Meet the New Myth, Not the Same as the Old Myth
Diane Balzer is president of Brit Tzedek v’Shalom, the largest and among the most moderate of American Jewry’s several pro-Israel, pro-peace groups. She gave Netanyahu qualified praise, welcoming his two-state approach but noting that his “statements on continued settlement expansion, the status of refugees and Jerusalem, and the future Palestinian state’s control over its own borders complicate efforts to renew substantive negotiations by attempting to prejudge their outcome.”
Behind those measured words hides a potentially explosive message: It is time for Jews to abandon the old foundation myth in favor of a new one. That’s clear just by considering what it means to enter “substantive” negotiations without attempting to prejudge their outcome. The goal must be an actual settlement of the conflict, one that improves the situation for one’s own side; in this case, for Israel, which is exactly what Brit Tzedek and all the other Jewish peace groups want.
But the settlement has to be mutually beneficial; the opponents won’t agree unless it improves the situation for their side too. So there are at least three necessary conditions if you want “substantive” negotiations:
- You cannot assume that your opponents are out to destroy your very existence, simply because they are trying to drive a hard bargain;
- You cannot assume that all the fault and blame for the problem lies with your opponents;
- You cannot let your self-esteem rest on showing your strength by being intransigent, prejudging outcomes, and inflicting defeats on your opponent.
Breaking any of these rules, and certainly all three of them, dooms the negotiation to be fruitless from the outset.
Thus, the call for “substantive” negotiations sows the seed of a new Jewish myth, whose basic elements are just the opposite of the old one:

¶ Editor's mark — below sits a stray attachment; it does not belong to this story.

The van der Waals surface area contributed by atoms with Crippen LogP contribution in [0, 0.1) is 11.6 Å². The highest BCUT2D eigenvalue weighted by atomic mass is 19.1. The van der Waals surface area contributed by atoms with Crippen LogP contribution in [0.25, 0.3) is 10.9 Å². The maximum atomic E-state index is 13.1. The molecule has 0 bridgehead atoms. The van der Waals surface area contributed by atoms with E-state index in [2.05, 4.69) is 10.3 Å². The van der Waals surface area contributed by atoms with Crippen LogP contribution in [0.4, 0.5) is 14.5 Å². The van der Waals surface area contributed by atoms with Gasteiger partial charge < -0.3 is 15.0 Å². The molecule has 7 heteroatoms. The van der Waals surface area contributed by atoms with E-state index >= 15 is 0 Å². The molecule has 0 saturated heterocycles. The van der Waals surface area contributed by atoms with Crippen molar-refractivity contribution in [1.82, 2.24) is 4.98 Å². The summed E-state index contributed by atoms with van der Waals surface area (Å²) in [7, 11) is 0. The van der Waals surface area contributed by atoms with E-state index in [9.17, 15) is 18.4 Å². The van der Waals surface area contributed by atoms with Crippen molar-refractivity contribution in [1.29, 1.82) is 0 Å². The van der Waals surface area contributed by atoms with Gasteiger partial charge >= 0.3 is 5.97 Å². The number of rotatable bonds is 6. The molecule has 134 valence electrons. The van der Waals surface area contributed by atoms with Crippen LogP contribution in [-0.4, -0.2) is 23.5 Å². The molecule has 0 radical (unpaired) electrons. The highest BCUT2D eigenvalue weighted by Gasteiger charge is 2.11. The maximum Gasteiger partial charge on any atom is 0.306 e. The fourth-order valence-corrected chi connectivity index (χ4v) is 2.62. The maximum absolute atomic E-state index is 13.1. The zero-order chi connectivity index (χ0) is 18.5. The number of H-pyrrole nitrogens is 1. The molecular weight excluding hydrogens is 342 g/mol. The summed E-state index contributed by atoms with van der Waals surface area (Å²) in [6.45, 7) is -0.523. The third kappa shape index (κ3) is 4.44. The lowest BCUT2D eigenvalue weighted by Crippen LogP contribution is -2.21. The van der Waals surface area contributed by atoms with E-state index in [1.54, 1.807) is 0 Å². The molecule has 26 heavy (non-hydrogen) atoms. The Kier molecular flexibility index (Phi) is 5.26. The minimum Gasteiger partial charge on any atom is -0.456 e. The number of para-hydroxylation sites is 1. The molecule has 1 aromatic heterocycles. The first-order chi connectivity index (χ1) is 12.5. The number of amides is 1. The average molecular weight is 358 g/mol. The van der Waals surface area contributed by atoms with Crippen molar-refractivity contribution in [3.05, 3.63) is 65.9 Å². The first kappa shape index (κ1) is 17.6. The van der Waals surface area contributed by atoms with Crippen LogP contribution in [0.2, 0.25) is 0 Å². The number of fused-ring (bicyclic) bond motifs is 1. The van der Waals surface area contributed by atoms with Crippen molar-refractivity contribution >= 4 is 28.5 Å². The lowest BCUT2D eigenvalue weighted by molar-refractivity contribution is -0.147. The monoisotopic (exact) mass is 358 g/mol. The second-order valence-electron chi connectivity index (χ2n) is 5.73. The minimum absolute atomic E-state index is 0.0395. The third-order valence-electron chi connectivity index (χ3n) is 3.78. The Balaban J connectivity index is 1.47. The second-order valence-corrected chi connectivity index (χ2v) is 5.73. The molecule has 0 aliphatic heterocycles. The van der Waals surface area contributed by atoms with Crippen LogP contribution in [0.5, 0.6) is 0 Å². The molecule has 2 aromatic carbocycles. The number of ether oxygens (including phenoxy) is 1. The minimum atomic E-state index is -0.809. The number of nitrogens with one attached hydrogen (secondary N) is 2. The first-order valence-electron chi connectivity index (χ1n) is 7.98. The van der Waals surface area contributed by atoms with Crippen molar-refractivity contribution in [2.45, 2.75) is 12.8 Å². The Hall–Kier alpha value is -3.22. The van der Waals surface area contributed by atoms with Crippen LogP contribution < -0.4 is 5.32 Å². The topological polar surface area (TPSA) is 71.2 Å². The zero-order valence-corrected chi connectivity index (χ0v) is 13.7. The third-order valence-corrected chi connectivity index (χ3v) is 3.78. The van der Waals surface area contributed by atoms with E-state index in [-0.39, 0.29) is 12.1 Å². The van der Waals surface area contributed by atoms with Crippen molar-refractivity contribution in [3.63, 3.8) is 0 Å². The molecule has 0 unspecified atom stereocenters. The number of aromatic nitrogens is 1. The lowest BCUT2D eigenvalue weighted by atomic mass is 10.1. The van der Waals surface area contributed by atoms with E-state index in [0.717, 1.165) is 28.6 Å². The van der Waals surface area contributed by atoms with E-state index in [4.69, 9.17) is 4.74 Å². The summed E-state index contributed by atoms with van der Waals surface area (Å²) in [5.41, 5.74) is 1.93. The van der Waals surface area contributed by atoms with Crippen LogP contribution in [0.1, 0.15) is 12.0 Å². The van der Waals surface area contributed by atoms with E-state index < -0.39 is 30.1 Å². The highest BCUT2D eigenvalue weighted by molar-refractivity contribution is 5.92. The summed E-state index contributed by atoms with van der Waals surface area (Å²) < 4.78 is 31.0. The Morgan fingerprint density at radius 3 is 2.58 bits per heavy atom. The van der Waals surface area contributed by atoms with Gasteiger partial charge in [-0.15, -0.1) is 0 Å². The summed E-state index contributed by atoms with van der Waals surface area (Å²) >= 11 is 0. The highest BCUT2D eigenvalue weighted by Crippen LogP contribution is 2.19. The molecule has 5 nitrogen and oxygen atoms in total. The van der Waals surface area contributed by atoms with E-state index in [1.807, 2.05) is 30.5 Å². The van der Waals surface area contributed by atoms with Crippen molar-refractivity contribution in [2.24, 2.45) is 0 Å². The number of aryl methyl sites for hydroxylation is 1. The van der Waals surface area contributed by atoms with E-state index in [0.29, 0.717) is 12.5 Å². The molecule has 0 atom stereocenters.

- Jews and gentiles have to live together; they are inextricably woven together in a single web of relationship, what Martin Luther King Jr. called a “single garment of destiny.”
- Within that web, there will inevitably be both conflict and cooperation; cooperation is perfectly possible, so it pays to make serious efforts to promote it, which means being responsive to the changing concerns of everyone else in the web.
- There are rights and wrongs done on every side; it makes no sense to measure how much blame accrues to any one side, because finger-pointing blocks the way to cooperation.
- Self-esteem comes from promoting cooperation; if self-esteem must depend on showing one’s strength (an open question), the way to show strength is to show understanding of others, respond to their concerns, and find paths of mutual benefit.
Many Jewish peace advocates are not yet aware of the new myth they are implicitly telling, nor of the magnitude of change in Jewish life it can create. But new myths rarely arise by conscious effort. They simply grow organically as people pursue the goals they value most and talk to others about their efforts.
Then one day someone wearing the mantle of authority (perhaps even a future prime minister of Israel) looks back and says of the new myth just what people once said about the old one: “This is what we’ve always believed. These are our eternal values.”
How long that will take, no one can predict. But considering the suffering the old myth has produced for Israelis and—much more so—for Palestinians, even one more day is too long.